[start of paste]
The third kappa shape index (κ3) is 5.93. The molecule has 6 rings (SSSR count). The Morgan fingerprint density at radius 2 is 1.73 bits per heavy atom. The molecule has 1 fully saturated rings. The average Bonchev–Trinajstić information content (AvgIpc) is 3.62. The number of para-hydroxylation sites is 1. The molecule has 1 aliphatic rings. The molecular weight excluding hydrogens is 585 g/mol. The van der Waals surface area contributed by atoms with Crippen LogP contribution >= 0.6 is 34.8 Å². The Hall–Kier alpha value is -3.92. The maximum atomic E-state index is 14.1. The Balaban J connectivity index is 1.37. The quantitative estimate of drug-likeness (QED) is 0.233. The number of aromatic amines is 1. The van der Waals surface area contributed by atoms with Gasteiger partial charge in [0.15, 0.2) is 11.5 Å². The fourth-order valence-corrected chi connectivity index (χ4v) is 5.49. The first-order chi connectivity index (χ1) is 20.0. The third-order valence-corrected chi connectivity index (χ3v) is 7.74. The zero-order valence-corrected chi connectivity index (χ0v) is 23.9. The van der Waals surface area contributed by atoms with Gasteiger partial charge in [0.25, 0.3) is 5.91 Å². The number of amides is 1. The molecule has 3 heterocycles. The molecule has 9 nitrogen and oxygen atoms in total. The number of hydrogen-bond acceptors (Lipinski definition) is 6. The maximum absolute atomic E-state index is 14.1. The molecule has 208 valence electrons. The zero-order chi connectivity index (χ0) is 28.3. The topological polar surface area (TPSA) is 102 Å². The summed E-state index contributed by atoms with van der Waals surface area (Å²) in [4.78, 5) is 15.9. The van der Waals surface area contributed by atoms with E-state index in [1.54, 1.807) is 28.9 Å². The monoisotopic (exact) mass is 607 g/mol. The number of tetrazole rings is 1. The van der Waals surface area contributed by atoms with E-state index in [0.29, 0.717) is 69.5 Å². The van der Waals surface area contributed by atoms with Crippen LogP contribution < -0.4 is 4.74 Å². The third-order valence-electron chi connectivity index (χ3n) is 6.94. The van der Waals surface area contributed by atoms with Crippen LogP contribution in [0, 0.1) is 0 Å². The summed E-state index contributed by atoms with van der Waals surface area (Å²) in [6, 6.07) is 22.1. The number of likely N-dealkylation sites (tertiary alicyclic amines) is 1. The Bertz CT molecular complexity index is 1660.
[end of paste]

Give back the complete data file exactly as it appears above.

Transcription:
The third kappa shape index (κ3) is 5.93. The molecule has 6 rings (SSSR count). The Morgan fingerprint density at radius 2 is 1.73 bits per heavy atom. The molecule has 1 fully saturated rings. The average Bonchev–Trinajstić information content (AvgIpc) is 3.62. The number of para-hydroxylation sites is 1. The molecule has 1 aliphatic rings. The molecular weight excluding hydrogens is 585 g/mol. The van der Waals surface area contributed by atoms with Crippen LogP contribution >= 0.6 is 34.8 Å². The Hall–Kier alpha value is -3.92. The maximum atomic E-state index is 14.1. The Balaban J connectivity index is 1.37. The quantitative estimate of drug-likeness (QED) is 0.233. The number of aromatic amines is 1. The van der Waals surface area contributed by atoms with Gasteiger partial charge in [0.15, 0.2) is 11.5 Å². The fourth-order valence-corrected chi connectivity index (χ4v) is 5.49. The first-order chi connectivity index (χ1) is 20.0. The third-order valence-corrected chi connectivity index (χ3v) is 7.74. The zero-order valence-corrected chi connectivity index (χ0v) is 23.9. The van der Waals surface area contributed by atoms with Gasteiger partial charge in [0.25, 0.3) is 5.91 Å². The number of amides is 1. The molecule has 3 heterocycles. The molecule has 9 nitrogen and oxygen atoms in total. The number of hydrogen-bond acceptors (Lipinski definition) is 6. The maximum absolute atomic E-state index is 14.1. The molecule has 208 valence electrons. The zero-order chi connectivity index (χ0) is 28.3. The topological polar surface area (TPSA) is 102 Å². The summed E-state index contributed by atoms with van der Waals surface area (Å²) in [4.78, 5) is 15.9. The van der Waals surface area contributed by atoms with E-state index in [1.54, 1.807) is 28.9 Å². The monoisotopic (exact) mass is 607 g/mol. The number of tetrazole rings is 1. The van der Waals surface area contributed by atoms with E-state index in [0.29, 0.717) is 69.5 Å². The van der Waals surface area contributed by atoms with Crippen LogP contribution < -0.4 is 4.74 Å². The third-order valence-electron chi connectivity index (χ3n) is 6.94. The van der Waals surface area contributed by atoms with Crippen LogP contribution in [0, 0.1) is 0 Å². The summed E-state index contributed by atoms with van der Waals surface area (Å²) in [6, 6.07) is 22.1. The number of likely N-dealkylation sites (tertiary alicyclic amines) is 1. The Bertz CT molecular complexity index is 1660.